Tuesday, December 7, 2010

Somerville Single Stream Recycling Data is In

Based on the first few weeks of data, the sing-stream pilot project, which is currently underway in a section of Ward 5, appears to be doing quite well. Recycling rates are up, as you can see in the chart below:

We will continue to add to this chart as more data is collected. You can view and download the spreadsheet here. In addition, you can read the following press release, which contains further details about the project:

SOMERVILLE – After the first eight weeks of the Single Stream Recycling pilot program, taking place in a segment of Ward 5, the Office of Sustainability and the Environment (OSE) reports that recycling rates have increased by approximately 58% in that area.  The average amount of recycled materials prior to the Single Stream pilot totaled approximately 3.8 tons per week; the average after eight weeks of the pilot is approximately 5.99 tons.  To help offset the costs of the pilot, OSE also recently announced that the City has received a grant from the Massachusetts Department of Environmental Protection (DEP) totaling $18,000 for costs associated with the new 65-gallon toters, recycling education materials, and a food waste collection demonstration. 

“Based on Single Stream Recycling efforts in other communities, Somerville can expect to see a 50% increase in our recycling rates should this program be implemented citywide,” said Mayor Joseph A. Curtatone.  “The results after eight short weeks are already demonstrating that this program can work, with effective marketing and strategy, and we’re thankful for the grant funding from the DEP to help us fund the pilot.”

“I am excited to learn that many residents in this pilot area are finding Single Stream useful, and overall a positive change for the City,” said Ward 5 Alderman Sean O’Donovan.  “I am eager to continue working with our constituents to continue increasing our recycling rate citywide.”

Through the pilot program, which began on October 14th, the City is collecting data that will be used to develop recommendations about implementing the program citywide.  Pilot area residents should look for a survey in the near future which will help the City with program development.  Currently, Somerville recycles 16-18%% of its solid waste.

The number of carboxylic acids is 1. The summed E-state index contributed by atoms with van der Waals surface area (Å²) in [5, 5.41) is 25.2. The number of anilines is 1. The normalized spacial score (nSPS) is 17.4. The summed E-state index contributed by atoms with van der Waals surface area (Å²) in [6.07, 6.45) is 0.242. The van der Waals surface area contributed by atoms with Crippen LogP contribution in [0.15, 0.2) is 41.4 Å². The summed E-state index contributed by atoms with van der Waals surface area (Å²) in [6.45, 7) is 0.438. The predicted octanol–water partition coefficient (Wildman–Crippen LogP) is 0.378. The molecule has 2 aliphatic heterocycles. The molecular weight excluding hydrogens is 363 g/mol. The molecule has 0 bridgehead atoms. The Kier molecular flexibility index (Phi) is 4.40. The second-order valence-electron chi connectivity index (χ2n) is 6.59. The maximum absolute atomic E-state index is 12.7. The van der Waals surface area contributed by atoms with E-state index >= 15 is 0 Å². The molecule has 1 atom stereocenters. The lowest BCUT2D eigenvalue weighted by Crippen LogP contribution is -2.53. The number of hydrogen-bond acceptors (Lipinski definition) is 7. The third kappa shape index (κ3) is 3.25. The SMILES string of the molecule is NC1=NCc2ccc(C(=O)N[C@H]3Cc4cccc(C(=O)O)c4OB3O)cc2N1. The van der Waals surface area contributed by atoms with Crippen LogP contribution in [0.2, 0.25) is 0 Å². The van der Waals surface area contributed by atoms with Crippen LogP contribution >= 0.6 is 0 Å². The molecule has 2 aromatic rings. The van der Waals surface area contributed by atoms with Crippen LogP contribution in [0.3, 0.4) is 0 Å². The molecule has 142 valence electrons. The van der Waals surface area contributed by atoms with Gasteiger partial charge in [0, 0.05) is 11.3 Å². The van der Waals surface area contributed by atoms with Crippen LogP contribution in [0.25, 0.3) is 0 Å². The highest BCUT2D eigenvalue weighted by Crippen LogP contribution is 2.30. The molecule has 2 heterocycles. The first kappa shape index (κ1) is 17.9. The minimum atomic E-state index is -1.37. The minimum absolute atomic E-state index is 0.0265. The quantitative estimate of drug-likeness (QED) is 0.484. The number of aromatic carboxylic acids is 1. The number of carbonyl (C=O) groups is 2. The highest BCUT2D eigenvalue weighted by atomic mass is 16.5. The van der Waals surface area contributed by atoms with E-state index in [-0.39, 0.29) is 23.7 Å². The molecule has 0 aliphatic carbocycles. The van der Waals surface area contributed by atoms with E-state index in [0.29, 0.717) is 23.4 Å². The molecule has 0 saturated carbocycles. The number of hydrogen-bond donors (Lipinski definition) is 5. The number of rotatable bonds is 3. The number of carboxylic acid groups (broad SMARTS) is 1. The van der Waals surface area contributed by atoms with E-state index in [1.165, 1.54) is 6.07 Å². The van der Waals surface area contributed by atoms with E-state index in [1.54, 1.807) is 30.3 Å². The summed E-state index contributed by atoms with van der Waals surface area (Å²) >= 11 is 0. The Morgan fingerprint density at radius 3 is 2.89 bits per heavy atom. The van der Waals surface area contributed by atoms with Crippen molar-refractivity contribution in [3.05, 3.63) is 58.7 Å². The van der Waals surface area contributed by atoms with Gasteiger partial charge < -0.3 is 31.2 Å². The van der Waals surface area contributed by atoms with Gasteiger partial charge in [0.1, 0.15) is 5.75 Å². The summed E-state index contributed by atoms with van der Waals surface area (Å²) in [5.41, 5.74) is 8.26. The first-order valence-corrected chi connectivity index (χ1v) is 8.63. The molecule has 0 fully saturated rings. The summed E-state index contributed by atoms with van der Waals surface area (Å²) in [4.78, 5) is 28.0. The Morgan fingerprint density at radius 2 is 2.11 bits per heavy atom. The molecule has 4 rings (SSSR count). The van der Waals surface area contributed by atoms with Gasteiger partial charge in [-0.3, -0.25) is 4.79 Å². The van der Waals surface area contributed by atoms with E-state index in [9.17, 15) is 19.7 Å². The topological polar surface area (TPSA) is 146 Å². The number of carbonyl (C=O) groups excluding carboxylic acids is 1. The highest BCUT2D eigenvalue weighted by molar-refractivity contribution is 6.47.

Residents within the pilot area who do not wish to utilize the 65-gallon toters may continue to use the City’s smaller, blue recycling bins if desired.  For more information, please call 311.  Information is also available on the City’s website, www.somervillema.gov


  1. Can you please change the Y-axis to start at zero? This project looks plenty successful on its own, no need to pad the numbers by using a misleading graph.

  2. I'm a huge proponent for single stream and even if it costs more (I assume it will, even given savings on trash pickup) I'd be willing to pay more in taxes for it.

    And the above poster is way right. Somerville can make a strong case for single stream, so there's no need for skeevy graphs that will raise more concern than confidence.

  3. You are both right. The data speaks for itself. I did not mean to publish a skewed chart; it was the Google default, and when I changed the code it did not update. You can see the correct chart in the link to the spreadsheet. I am working on the HTML right now. Thanks for your comments!

  4. OK. Got it to work. In case you're interested, here's how: http://www.google.com/support/forum/p/Google%20Docs/thread?tid=7ac83173aaf671d9&hl=en

  5. Great! Thanks for fixing it. Congrats on a successful trial!

  6. I really hope single stream can be rolled out to the whole city. My downstairs tenants seem to have a really hard time keeping to the rules about how the city wants recycling, and I am constantly having to sort out or repack their recycling. They get sort of defensive when I remind them of the rules and roll their eyes, like they can't keep straight all these byzantine twists of policy on recycling. Current policy in Somerville is more annoying than in other cities, even ones without single stream.

    Even if you were allowed to put paper in a bin instead of having to put it in a paper bag that would be way more convenient. We shop with reusable bags so we have to make a special effort to get paper bags to keep paper recycling in, and if the weather is bad or there is snow the bags tend to disintegrate, rip open, fall over, or get kicked by pedestrians when put out for pick up. A bin would be an improvement, but single stream would be an even bigger one.

    In general, I'd also much prefer to have single stream myself, and I would gladly pay a little more in taxes for that. I know tax doesn't work that way, but you get the idea.


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